UK Drought

UK Drought

The low rainfall that we have seen over the last 6 months in the UK is already taking its toll on water supplies and the Environment Secretary has warned the South East region of England is at extreme risk of drought. 2011 was the 2nd warmest year on record and also the second driest year on record across parts of England. The outlook over the next few months is rain at times, but also dry spells.  As we near the spring and summer, many worry that a hose pipe ban is likely to come in to effect throughout the UK to conserve water supplies.

So what does this mean?

The biggest impact of droughts in the UK is the drop in groundwater levels, meaning that the groundwater stores that we rely on to keep our rivers flowing are extremely low. The low levels of groundwater can also have a massive impact on the well being of trees, plants and lawn areas.

A drought summit has been held today (20/02/2012) with the Environment Secretary and the water companies where they declared that in some areas, some rivers and groundwater levels are lower than the drought of 1976. Without substantial rainfall in the coming weeks we could see a hose pipe come in to effect for the summer.The Environment Secretary has called on families to start conserving water. So how can we reduce the amount of water that we use without having a massive impact on our daily routine. Well one of the ways we can prevent the impact of a water shortages in the future is by using irrigation systems.

Irrigation systems are a great way to efficiently distribute water around the garden, with savings of up to 90% compared to the traditional method of using a hosepipe. Think to whenever you use your hosepipe: do you go to the first plant, turn the hose pipe on and release just the right amount of water, then turn the hose back off, move to the next plant, turn it back on and repeat the process? I thought not. Water is wasted by people turning the hose on from the tap and allowing it to flow until they have finished watering every plant.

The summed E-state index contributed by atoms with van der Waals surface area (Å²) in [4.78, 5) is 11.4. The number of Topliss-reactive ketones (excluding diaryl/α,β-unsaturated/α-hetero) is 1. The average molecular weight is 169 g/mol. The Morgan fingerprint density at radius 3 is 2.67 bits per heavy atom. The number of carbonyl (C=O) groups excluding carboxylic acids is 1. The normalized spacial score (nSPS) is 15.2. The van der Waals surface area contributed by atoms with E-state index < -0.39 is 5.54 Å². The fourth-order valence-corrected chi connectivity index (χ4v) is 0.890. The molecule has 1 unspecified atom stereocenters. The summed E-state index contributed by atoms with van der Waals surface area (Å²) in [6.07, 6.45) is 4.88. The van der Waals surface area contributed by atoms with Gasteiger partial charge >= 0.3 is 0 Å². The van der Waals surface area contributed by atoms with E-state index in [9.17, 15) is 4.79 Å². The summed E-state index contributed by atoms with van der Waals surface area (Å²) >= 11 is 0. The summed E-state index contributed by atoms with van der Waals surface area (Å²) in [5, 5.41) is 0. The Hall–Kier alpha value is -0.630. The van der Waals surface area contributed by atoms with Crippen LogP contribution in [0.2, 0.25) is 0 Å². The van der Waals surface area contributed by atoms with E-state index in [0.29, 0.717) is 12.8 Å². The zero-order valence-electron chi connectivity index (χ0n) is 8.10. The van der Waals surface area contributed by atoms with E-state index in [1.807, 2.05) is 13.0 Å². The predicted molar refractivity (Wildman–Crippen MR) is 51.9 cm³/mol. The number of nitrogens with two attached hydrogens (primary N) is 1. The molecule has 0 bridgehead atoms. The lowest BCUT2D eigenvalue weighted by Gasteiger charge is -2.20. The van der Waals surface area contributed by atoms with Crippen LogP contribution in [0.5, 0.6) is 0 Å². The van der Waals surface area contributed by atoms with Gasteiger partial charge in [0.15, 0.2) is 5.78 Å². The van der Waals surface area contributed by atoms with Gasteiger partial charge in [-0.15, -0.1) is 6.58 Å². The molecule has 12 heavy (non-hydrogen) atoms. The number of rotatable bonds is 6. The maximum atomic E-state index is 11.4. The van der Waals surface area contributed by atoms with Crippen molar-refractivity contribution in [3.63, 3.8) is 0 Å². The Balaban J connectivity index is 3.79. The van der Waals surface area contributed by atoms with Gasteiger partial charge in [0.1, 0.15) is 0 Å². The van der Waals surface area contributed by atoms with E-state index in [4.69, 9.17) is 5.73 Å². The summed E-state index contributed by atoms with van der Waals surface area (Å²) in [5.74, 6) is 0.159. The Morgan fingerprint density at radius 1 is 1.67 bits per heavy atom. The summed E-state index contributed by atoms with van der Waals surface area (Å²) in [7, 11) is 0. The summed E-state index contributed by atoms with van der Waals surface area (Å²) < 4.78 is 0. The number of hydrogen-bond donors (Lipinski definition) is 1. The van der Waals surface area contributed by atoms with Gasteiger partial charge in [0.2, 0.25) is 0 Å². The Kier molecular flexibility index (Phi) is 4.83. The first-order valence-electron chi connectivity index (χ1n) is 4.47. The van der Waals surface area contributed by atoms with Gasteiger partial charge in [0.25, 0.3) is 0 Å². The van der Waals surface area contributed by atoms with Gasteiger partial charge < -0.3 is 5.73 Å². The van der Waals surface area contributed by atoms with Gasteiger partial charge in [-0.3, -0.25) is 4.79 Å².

The other problem with using the traditional method is people generally apply more water than is actually needed, not necessarily going to excess that can damage the plant, but just a bit over the top for there to be wasted water.

Irrigation systems deliver the water to only the plant, and because they can be turned on automatically, can distribute just the right amount needed, preventing wastage. If you would like any help on irrigation systems or any other tips on saving water, then check out these pages: Irrigation System Design


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